There are four types of votes that occur in the House of Representatives. They are voice, division, yea and nay, and record votes. A voice vote refers to members calling out ‘yea’ or ‘nay’ whenever a question is put in the House. The Speaker will determine the outcome of the vote by the volume of each response. In some instances, the Speaker can say a variation on a voice vote, which means that the question is adopted.
A division vote may be demanded by any member after a voice vote has been taken. First, the members in favor will stand and be counted. Next, those opposed will stand and be counted. A division vote will show only vote total and will not provide a record of how individual members voted on the question.
Under automatic yea and nay votes, a member may choose to “object on the ground that a quorum is not present and make a point of order that a quorum is not present.” The actual vote can then be determined for the presence of a quorum as well as the outcome of that particular pending question.
A record vote will be taken if 1/5 of quorum, which is 44 members, stand and support the request. Just as in the case with a yea and nay vote, a record vote will be taken by the electronic voting system.
Both voice votes and division votes will be taken in the Committee of the Whole. In order to obtain a record vote, 25 members must support the request of a member for a record vote. If there are fewer than 100 members present, which is the minimum number required for a quorum of the Committee of the Whole, a member may choose to demand a record vote.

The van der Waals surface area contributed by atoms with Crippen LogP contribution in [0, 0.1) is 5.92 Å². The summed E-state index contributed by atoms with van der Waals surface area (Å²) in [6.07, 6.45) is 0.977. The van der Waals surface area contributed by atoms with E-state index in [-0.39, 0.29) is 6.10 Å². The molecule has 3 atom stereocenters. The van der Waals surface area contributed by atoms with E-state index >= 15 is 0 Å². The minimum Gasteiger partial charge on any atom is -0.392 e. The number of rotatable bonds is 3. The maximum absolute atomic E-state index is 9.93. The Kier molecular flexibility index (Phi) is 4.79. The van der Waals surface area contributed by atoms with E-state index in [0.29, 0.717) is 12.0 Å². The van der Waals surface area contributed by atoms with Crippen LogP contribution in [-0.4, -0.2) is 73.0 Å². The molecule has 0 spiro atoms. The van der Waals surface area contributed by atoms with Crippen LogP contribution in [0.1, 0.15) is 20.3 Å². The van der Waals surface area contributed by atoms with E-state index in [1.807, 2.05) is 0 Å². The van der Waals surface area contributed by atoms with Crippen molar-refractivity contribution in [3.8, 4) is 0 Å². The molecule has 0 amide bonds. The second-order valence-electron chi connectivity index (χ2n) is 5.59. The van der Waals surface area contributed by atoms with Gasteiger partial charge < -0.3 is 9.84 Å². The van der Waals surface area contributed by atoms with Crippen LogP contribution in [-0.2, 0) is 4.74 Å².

The minimum amount of time for a record vote or quorum call is 15 minutes. This applies to both the House and the Committee of the Whole. The Speaker does have the authority to postpone and then cluster certain votes as well as to reduce the time to five minutes after an initial 15 minute vote. Cluster voting allows for sequential recorded votes on a series of measures or amendments that the House has completed debating at an earlier time. The Speaker retains the option of reducing the minimum amount of time for the second and subsequent votes in series of five minutes each.
The most common method used to consider bills and resolutions in the House is suspension of the rules. This method has evolved as a way for measures that enjoy widespread support to be quickly processed by the House. A motion to suspend the rules and pass a bill is debatable for 40 minutes. The Member making the motion controls 20 minutes of the time, and another Member controls the other 20 minutes of time. When debate has concluded, a single vote is held on the question of suspending the rules and passing the measure. Members cannot offer amendments from the floor, but an amendment might be included in the motion. A two-thirds vote is required to pass a measure under suspension. Many suspension motions are passed by voice vote.